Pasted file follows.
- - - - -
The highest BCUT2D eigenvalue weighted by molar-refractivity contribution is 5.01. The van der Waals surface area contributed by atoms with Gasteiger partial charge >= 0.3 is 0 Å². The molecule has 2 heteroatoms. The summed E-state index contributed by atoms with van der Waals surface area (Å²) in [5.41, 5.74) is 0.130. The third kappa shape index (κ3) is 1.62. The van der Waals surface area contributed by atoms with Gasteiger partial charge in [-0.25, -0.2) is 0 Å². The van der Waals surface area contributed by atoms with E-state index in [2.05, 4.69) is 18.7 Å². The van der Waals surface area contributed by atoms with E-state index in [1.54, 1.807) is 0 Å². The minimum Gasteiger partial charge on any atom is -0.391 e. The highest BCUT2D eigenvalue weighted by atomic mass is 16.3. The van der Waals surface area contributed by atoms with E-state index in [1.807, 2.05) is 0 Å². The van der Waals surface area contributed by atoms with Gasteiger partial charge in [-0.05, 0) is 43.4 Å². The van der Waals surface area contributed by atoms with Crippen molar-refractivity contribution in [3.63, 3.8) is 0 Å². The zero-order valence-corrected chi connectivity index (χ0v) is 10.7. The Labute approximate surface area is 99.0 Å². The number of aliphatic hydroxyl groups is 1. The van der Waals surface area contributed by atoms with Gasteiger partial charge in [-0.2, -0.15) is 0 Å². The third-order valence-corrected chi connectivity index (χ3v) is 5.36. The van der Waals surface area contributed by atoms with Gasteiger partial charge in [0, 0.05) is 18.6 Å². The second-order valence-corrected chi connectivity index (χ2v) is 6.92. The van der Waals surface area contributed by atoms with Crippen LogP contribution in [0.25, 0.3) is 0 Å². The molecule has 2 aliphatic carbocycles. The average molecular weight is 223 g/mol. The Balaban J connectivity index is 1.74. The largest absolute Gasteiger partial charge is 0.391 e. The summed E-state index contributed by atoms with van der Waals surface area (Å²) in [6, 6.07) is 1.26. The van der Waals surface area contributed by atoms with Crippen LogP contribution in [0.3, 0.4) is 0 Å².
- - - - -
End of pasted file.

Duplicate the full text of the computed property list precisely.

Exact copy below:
The highest BCUT2D eigenvalue weighted by molar-refractivity contribution is 5.01. The van der Waals surface area contributed by atoms with Gasteiger partial charge >= 0.3 is 0 Å². The molecule has 2 heteroatoms. The summed E-state index contributed by atoms with van der Waals surface area (Å²) in [5.41, 5.74) is 0.130. The third kappa shape index (κ3) is 1.62. The van der Waals surface area contributed by atoms with Gasteiger partial charge in [-0.25, -0.2) is 0 Å². The van der Waals surface area contributed by atoms with E-state index in [2.05, 4.69) is 18.7 Å². The van der Waals surface area contributed by atoms with E-state index in [1.54, 1.807) is 0 Å². The minimum Gasteiger partial charge on any atom is -0.391 e. The highest BCUT2D eigenvalue weighted by atomic mass is 16.3. The van der Waals surface area contributed by atoms with E-state index in [1.807, 2.05) is 0 Å². The van der Waals surface area contributed by atoms with Gasteiger partial charge in [-0.05, 0) is 43.4 Å². The van der Waals surface area contributed by atoms with Crippen molar-refractivity contribution in [3.63, 3.8) is 0 Å². The zero-order valence-corrected chi connectivity index (χ0v) is 10.7. The Labute approximate surface area is 99.0 Å². The number of aliphatic hydroxyl groups is 1. The van der Waals surface area contributed by atoms with Gasteiger partial charge in [-0.2, -0.15) is 0 Å². The third-order valence-corrected chi connectivity index (χ3v) is 5.36. The van der Waals surface area contributed by atoms with Gasteiger partial charge in [0, 0.05) is 18.6 Å². The second-order valence-corrected chi connectivity index (χ2v) is 6.92. The van der Waals surface area contributed by atoms with Crippen LogP contribution in [0.25, 0.3) is 0 Å². The molecule has 2 aliphatic carbocycles. The average molecular weight is 223 g/mol. The Balaban J connectivity index is 1.74. The largest absolute Gasteiger partial charge is 0.391 e. The summed E-state index contributed by atoms with van der Waals surface area (Å²) in [6, 6.07) is 1.26. The van der Waals surface area contributed by atoms with Crippen LogP contribution in [0.3, 0.4) is 0 Å².